Nature Notes: Squirrels, birds, rodents are honest sport for these raptors | Journey And Outside


(This is the fourth installment in a four-part series on falcons.)

Broad-winged falcon

The broad-winged hawk is a fairly small hawk with a sturdy body and a large head. This falcon belongs to the Buteo falcon family. With rather large wings and a short, square tail, it is red-brown on the upper body and has a white underside with brown bars. The underside of the tail has distinct black and white stripes.

The broad-winged hawk hovers overhead, but spends most of its time in and around evergreen deciduous forests or mixed deciduous forests, sitting in lower branches, waiting to raid careless quarries. This hawk will target squirrels, chipmunks, small rodents, birds, reptiles and frogs.

Broad-winged falcons spend most of the summer in North America, but most migrate long distances into winter in Central and South America. They sometimes congregate in large flocks of up to 1,000 birds when they migrate south in the fall. A popular route is along the Appalachian Mountains. This great falcon exodus led to the popularity of falcon migrations. Broad-winged hawks have a very shrill whistle for their call and tend to shy away from densely populated areas.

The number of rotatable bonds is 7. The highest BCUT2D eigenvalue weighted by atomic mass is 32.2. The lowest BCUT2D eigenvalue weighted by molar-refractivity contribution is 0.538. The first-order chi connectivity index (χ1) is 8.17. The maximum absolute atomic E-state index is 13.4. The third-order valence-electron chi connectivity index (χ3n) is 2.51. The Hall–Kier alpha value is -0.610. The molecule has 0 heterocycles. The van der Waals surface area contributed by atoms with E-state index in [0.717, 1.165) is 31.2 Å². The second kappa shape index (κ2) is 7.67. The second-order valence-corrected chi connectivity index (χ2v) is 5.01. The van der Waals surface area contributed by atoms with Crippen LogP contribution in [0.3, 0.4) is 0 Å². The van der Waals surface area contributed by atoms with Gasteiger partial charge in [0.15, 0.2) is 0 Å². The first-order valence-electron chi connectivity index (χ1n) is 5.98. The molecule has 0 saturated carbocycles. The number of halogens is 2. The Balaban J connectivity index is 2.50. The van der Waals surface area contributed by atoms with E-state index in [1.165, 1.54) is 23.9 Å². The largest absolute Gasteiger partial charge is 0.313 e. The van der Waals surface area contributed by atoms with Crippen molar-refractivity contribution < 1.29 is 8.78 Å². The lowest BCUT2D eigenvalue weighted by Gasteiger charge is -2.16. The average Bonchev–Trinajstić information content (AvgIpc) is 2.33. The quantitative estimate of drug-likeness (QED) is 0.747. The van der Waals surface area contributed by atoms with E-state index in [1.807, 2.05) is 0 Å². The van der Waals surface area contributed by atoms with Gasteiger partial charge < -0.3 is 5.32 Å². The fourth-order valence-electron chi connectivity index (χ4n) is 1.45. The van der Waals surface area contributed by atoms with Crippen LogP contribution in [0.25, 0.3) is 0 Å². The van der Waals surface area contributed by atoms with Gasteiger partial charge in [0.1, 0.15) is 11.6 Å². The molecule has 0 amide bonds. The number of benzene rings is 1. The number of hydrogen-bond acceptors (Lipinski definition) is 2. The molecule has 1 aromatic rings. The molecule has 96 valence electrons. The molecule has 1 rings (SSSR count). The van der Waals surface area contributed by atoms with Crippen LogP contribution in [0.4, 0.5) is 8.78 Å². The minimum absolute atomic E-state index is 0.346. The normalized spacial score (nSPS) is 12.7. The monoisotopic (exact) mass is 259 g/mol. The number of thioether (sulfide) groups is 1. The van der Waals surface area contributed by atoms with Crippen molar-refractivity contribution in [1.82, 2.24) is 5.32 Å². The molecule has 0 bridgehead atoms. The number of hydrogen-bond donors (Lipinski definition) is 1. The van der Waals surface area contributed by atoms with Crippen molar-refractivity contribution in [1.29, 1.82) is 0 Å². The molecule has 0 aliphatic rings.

Cooper’s falcon

This medium-sized hawk is fairly common in the United States and Mexico, and widespread in Maryland. The Cooper’s Hawk is an accipiter, which means that it has a tendency to perch in trees and supply lines and tumble down to catch its prey. The bird is named after William Cooper, who was a famous naturalist in the 19th century. Cooper’s falcons are very quick and agile, with strong legs and large claws, qualities that serve them well when hunting birds and small mammals.

Cooper’s falcons target wild birds such as pheasant, quail, and capercaillie, as well as other small and medium-sized birds. It was the bird’s propensity to target wild birds that resulted in large bounties being placed on the hawks in the 1800s to early 1900s, drastically reducing their numbers. Populations recovered quickly after protective measures were taken against this bird and other birds of prey, so its population is quite robust today.

While the Cooper’s Hawk feeds on some birds that are losing weight, such as prairie chickens, warblers, and golden-winged warblers, the decline these birds see is more due to habitat loss than predators. One reason the smaller sparrowhawks are declining in population is competition from the Cooper’s Hawk. The Cooper’s Hawk is agile, quick, and adaptable, traits that serve this bird well in nature.